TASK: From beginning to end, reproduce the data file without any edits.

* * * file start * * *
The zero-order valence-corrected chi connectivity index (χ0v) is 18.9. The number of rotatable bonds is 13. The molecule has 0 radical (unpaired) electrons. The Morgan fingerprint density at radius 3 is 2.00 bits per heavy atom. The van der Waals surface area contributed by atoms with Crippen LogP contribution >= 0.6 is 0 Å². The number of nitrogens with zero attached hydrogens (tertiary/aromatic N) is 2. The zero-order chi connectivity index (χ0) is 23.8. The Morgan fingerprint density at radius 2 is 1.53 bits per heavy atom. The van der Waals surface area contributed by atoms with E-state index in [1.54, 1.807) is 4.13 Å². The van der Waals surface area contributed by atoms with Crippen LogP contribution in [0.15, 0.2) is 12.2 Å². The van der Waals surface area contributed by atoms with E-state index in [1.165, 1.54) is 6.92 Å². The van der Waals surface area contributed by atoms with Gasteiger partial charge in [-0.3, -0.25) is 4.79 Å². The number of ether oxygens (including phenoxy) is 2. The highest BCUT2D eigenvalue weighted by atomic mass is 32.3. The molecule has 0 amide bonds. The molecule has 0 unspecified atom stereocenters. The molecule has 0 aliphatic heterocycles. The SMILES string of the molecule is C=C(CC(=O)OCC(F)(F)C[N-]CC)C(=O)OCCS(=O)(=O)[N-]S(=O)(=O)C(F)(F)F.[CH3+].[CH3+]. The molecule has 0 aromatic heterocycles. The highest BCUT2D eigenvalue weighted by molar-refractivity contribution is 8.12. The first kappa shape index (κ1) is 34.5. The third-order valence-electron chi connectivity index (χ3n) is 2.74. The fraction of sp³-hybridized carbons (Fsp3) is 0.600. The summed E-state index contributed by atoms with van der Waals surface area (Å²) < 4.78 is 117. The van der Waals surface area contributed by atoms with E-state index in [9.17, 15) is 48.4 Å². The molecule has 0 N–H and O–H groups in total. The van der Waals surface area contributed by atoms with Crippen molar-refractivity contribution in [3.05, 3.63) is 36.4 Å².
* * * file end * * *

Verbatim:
The zero-order valence-corrected chi connectivity index (χ0v) is 18.9. The number of rotatable bonds is 13. The molecule has 0 radical (unpaired) electrons. The Morgan fingerprint density at radius 3 is 2.00 bits per heavy atom. The van der Waals surface area contributed by atoms with Crippen LogP contribution >= 0.6 is 0 Å². The number of nitrogens with zero attached hydrogens (tertiary/aromatic N) is 2. The zero-order chi connectivity index (χ0) is 23.8. The Morgan fingerprint density at radius 2 is 1.53 bits per heavy atom. The van der Waals surface area contributed by atoms with E-state index in [1.54, 1.807) is 4.13 Å². The van der Waals surface area contributed by atoms with Crippen LogP contribution in [0.15, 0.2) is 12.2 Å². The van der Waals surface area contributed by atoms with E-state index in [1.165, 1.54) is 6.92 Å². The van der Waals surface area contributed by atoms with Gasteiger partial charge in [-0.3, -0.25) is 4.79 Å². The number of ether oxygens (including phenoxy) is 2. The highest BCUT2D eigenvalue weighted by atomic mass is 32.3. The molecule has 0 amide bonds. The molecule has 0 unspecified atom stereocenters. The molecule has 0 aliphatic heterocycles. The SMILES string of the molecule is C=C(CC(=O)OCC(F)(F)C[N-]CC)C(=O)OCCS(=O)(=O)[N-]S(=O)(=O)C(F)(F)F.[CH3+].[CH3+]. The molecule has 0 aromatic heterocycles. The highest BCUT2D eigenvalue weighted by molar-refractivity contribution is 8.12. The first kappa shape index (κ1) is 34.5. The third-order valence-electron chi connectivity index (χ3n) is 2.74. The fraction of sp³-hybridized carbons (Fsp3) is 0.600. The summed E-state index contributed by atoms with van der Waals surface area (Å²) < 4.78 is 117. The van der Waals surface area contributed by atoms with E-state index in [9.17, 15) is 48.4 Å². The molecule has 0 N–H and O–H groups in total. The van der Waals surface area contributed by atoms with Crippen molar-refractivity contribution in [3.05, 3.63) is 36.4 Å².